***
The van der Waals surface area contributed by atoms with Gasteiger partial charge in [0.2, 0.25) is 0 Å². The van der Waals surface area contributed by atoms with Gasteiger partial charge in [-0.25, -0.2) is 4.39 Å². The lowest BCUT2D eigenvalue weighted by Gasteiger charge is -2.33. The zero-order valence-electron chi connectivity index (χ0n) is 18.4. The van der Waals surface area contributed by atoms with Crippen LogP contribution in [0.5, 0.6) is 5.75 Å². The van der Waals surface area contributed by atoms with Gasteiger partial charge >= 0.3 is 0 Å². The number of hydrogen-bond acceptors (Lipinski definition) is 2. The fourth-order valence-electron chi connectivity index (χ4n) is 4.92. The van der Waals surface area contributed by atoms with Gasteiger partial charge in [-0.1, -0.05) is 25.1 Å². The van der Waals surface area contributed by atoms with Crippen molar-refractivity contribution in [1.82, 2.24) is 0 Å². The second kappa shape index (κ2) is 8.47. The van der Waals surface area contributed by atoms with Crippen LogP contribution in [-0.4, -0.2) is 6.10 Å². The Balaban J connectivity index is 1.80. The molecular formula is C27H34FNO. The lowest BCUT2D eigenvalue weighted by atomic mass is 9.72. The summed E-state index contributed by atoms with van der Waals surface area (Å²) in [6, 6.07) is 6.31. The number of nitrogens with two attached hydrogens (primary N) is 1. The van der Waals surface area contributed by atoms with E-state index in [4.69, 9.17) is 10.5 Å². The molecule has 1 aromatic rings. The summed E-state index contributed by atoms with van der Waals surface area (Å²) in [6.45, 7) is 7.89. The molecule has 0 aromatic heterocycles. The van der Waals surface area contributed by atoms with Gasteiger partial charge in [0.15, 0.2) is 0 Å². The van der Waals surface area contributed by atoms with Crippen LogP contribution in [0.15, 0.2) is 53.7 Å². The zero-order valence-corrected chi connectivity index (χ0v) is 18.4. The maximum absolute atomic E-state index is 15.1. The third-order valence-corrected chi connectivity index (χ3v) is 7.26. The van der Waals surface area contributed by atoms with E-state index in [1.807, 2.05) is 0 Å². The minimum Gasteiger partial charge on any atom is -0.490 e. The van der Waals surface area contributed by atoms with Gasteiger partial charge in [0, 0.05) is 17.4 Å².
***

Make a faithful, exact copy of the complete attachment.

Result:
The van der Waals surface area contributed by atoms with Gasteiger partial charge in [0.2, 0.25) is 0 Å². The van der Waals surface area contributed by atoms with Gasteiger partial charge in [-0.25, -0.2) is 4.39 Å². The lowest BCUT2D eigenvalue weighted by Gasteiger charge is -2.33. The zero-order valence-electron chi connectivity index (χ0n) is 18.4. The van der Waals surface area contributed by atoms with Crippen LogP contribution in [0.5, 0.6) is 5.75 Å². The van der Waals surface area contributed by atoms with Gasteiger partial charge >= 0.3 is 0 Å². The number of hydrogen-bond acceptors (Lipinski definition) is 2. The fourth-order valence-electron chi connectivity index (χ4n) is 4.92. The van der Waals surface area contributed by atoms with Gasteiger partial charge in [-0.1, -0.05) is 25.1 Å². The van der Waals surface area contributed by atoms with Crippen molar-refractivity contribution in [1.82, 2.24) is 0 Å². The second kappa shape index (κ2) is 8.47. The van der Waals surface area contributed by atoms with Crippen LogP contribution in [-0.4, -0.2) is 6.10 Å². The Balaban J connectivity index is 1.80. The molecular formula is C27H34FNO. The lowest BCUT2D eigenvalue weighted by atomic mass is 9.72. The summed E-state index contributed by atoms with van der Waals surface area (Å²) in [6, 6.07) is 6.31. The number of nitrogens with two attached hydrogens (primary N) is 1. The van der Waals surface area contributed by atoms with E-state index in [4.69, 9.17) is 10.5 Å². The molecule has 1 aromatic rings. The summed E-state index contributed by atoms with van der Waals surface area (Å²) in [6.45, 7) is 7.89. The molecule has 0 aromatic heterocycles. The van der Waals surface area contributed by atoms with Gasteiger partial charge in [0.15, 0.2) is 0 Å². The van der Waals surface area contributed by atoms with Crippen LogP contribution in [0.15, 0.2) is 53.7 Å². The zero-order valence-corrected chi connectivity index (χ0v) is 18.4. The maximum absolute atomic E-state index is 15.1. The third-order valence-corrected chi connectivity index (χ3v) is 7.26. The van der Waals surface area contributed by atoms with E-state index in [1.807, 2.05) is 0 Å². The minimum Gasteiger partial charge on any atom is -0.490 e. The van der Waals surface area contributed by atoms with Gasteiger partial charge in [0, 0.05) is 17.4 Å².